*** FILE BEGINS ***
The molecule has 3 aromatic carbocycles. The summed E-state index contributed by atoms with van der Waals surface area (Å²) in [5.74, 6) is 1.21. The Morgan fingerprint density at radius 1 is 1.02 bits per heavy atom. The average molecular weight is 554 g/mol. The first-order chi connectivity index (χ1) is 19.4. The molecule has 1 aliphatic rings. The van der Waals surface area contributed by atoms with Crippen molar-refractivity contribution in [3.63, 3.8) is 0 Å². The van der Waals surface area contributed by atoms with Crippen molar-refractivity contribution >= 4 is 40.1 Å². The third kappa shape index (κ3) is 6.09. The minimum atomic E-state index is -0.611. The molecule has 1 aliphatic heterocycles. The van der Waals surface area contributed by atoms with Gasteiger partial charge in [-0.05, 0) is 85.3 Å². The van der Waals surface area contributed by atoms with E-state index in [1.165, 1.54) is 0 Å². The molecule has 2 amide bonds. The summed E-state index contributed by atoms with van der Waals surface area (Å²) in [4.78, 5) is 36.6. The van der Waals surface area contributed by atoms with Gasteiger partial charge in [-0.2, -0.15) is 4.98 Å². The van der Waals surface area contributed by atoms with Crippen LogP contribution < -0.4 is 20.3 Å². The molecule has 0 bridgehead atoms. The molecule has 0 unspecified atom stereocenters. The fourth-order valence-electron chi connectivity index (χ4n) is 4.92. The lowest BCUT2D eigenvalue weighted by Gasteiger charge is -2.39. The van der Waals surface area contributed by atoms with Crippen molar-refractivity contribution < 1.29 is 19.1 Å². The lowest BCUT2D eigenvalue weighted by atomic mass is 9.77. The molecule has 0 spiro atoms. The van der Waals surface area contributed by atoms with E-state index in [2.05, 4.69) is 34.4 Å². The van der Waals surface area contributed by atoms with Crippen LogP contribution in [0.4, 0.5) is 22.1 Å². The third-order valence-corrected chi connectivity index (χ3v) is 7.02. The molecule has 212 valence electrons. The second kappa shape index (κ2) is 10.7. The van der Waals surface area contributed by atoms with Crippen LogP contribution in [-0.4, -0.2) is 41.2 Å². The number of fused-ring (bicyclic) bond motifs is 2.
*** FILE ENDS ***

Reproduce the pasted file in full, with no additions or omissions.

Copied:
The molecule has 3 aromatic carbocycles. The summed E-state index contributed by atoms with van der Waals surface area (Å²) in [5.74, 6) is 1.21. The Morgan fingerprint density at radius 1 is 1.02 bits per heavy atom. The average molecular weight is 554 g/mol. The first-order chi connectivity index (χ1) is 19.4. The molecule has 1 aliphatic rings. The van der Waals surface area contributed by atoms with Crippen molar-refractivity contribution in [3.63, 3.8) is 0 Å². The van der Waals surface area contributed by atoms with Crippen molar-refractivity contribution >= 4 is 40.1 Å². The third kappa shape index (κ3) is 6.09. The minimum atomic E-state index is -0.611. The molecule has 1 aliphatic heterocycles. The van der Waals surface area contributed by atoms with Gasteiger partial charge in [-0.05, 0) is 85.3 Å². The van der Waals surface area contributed by atoms with E-state index in [1.165, 1.54) is 0 Å². The molecule has 2 amide bonds. The summed E-state index contributed by atoms with van der Waals surface area (Å²) in [4.78, 5) is 36.6. The van der Waals surface area contributed by atoms with Gasteiger partial charge in [-0.2, -0.15) is 4.98 Å². The van der Waals surface area contributed by atoms with Crippen LogP contribution < -0.4 is 20.3 Å². The molecule has 0 bridgehead atoms. The molecule has 0 unspecified atom stereocenters. The fourth-order valence-electron chi connectivity index (χ4n) is 4.92. The lowest BCUT2D eigenvalue weighted by Gasteiger charge is -2.39. The van der Waals surface area contributed by atoms with Crippen molar-refractivity contribution < 1.29 is 19.1 Å². The lowest BCUT2D eigenvalue weighted by atomic mass is 9.77. The molecule has 0 spiro atoms. The van der Waals surface area contributed by atoms with E-state index in [2.05, 4.69) is 34.4 Å². The van der Waals surface area contributed by atoms with Crippen LogP contribution in [0.4, 0.5) is 22.1 Å². The third-order valence-corrected chi connectivity index (χ3v) is 7.02. The molecule has 212 valence electrons. The second kappa shape index (κ2) is 10.7. The van der Waals surface area contributed by atoms with Crippen LogP contribution in [-0.4, -0.2) is 41.2 Å². The number of fused-ring (bicyclic) bond motifs is 2.